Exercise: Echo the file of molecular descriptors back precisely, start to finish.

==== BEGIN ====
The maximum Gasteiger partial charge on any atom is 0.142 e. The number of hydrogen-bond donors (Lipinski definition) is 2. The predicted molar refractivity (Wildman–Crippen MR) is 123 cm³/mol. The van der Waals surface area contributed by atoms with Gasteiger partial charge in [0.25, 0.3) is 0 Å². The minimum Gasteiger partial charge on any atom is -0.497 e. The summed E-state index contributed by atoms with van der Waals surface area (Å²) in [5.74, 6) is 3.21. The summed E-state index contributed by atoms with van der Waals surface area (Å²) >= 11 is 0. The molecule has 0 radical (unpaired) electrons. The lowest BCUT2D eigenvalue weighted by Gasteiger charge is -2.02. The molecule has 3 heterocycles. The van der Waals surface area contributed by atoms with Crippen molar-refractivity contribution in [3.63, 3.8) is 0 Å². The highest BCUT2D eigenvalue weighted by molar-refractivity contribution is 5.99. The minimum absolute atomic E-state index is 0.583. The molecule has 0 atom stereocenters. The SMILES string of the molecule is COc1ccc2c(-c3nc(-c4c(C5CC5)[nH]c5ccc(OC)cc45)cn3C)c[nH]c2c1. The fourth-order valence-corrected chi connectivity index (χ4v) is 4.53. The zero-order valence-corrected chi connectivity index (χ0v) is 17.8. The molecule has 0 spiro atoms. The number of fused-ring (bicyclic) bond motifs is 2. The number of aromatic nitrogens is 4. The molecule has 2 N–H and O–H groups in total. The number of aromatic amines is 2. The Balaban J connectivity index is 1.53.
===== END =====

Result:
The maximum Gasteiger partial charge on any atom is 0.142 e. The number of hydrogen-bond donors (Lipinski definition) is 2. The predicted molar refractivity (Wildman–Crippen MR) is 123 cm³/mol. The van der Waals surface area contributed by atoms with Gasteiger partial charge in [0.25, 0.3) is 0 Å². The minimum Gasteiger partial charge on any atom is -0.497 e. The summed E-state index contributed by atoms with van der Waals surface area (Å²) in [5.74, 6) is 3.21. The summed E-state index contributed by atoms with van der Waals surface area (Å²) >= 11 is 0. The molecule has 0 radical (unpaired) electrons. The lowest BCUT2D eigenvalue weighted by Gasteiger charge is -2.02. The molecule has 3 heterocycles. The van der Waals surface area contributed by atoms with Crippen molar-refractivity contribution in [3.63, 3.8) is 0 Å². The highest BCUT2D eigenvalue weighted by molar-refractivity contribution is 5.99. The minimum absolute atomic E-state index is 0.583. The molecule has 0 atom stereocenters. The SMILES string of the molecule is COc1ccc2c(-c3nc(-c4c(C5CC5)[nH]c5ccc(OC)cc45)cn3C)c[nH]c2c1. The fourth-order valence-corrected chi connectivity index (χ4v) is 4.53. The zero-order valence-corrected chi connectivity index (χ0v) is 17.8. The molecule has 0 spiro atoms. The number of fused-ring (bicyclic) bond motifs is 2. The number of aromatic nitrogens is 4. The molecule has 2 N–H and O–H groups in total. The number of aromatic amines is 2. The Balaban J connectivity index is 1.53.